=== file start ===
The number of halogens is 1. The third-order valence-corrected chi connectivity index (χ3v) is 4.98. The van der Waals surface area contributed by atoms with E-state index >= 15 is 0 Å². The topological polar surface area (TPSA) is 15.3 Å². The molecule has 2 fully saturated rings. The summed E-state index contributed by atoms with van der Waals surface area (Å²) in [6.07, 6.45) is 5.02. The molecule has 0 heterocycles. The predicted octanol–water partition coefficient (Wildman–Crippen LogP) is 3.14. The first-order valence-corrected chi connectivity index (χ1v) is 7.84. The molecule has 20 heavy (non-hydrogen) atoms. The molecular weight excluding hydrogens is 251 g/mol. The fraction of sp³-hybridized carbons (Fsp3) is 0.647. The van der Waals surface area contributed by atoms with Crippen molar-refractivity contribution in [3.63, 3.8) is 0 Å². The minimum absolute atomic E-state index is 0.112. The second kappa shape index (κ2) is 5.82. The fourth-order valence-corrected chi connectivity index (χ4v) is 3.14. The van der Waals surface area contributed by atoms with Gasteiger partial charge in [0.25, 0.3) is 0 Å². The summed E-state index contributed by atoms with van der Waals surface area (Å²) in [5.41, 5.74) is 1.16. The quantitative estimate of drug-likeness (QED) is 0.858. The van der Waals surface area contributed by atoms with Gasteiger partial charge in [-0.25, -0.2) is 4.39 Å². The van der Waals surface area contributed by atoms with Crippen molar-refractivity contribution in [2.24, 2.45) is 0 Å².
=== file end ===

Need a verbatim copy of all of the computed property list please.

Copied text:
The number of halogens is 1. The third-order valence-corrected chi connectivity index (χ3v) is 4.98. The van der Waals surface area contributed by atoms with E-state index >= 15 is 0 Å². The topological polar surface area (TPSA) is 15.3 Å². The molecule has 2 fully saturated rings. The summed E-state index contributed by atoms with van der Waals surface area (Å²) in [6.07, 6.45) is 5.02. The molecule has 0 heterocycles. The predicted octanol–water partition coefficient (Wildman–Crippen LogP) is 3.14. The first-order valence-corrected chi connectivity index (χ1v) is 7.84. The molecule has 20 heavy (non-hydrogen) atoms. The molecular weight excluding hydrogens is 251 g/mol. The fraction of sp³-hybridized carbons (Fsp3) is 0.647. The van der Waals surface area contributed by atoms with Crippen molar-refractivity contribution in [3.63, 3.8) is 0 Å². The minimum absolute atomic E-state index is 0.112. The second kappa shape index (κ2) is 5.82. The fourth-order valence-corrected chi connectivity index (χ4v) is 3.14. The van der Waals surface area contributed by atoms with Gasteiger partial charge in [0.25, 0.3) is 0 Å². The summed E-state index contributed by atoms with van der Waals surface area (Å²) in [5.41, 5.74) is 1.16. The quantitative estimate of drug-likeness (QED) is 0.858. The van der Waals surface area contributed by atoms with Gasteiger partial charge in [-0.25, -0.2) is 4.39 Å². The van der Waals surface area contributed by atoms with Crippen molar-refractivity contribution in [2.24, 2.45) is 0 Å².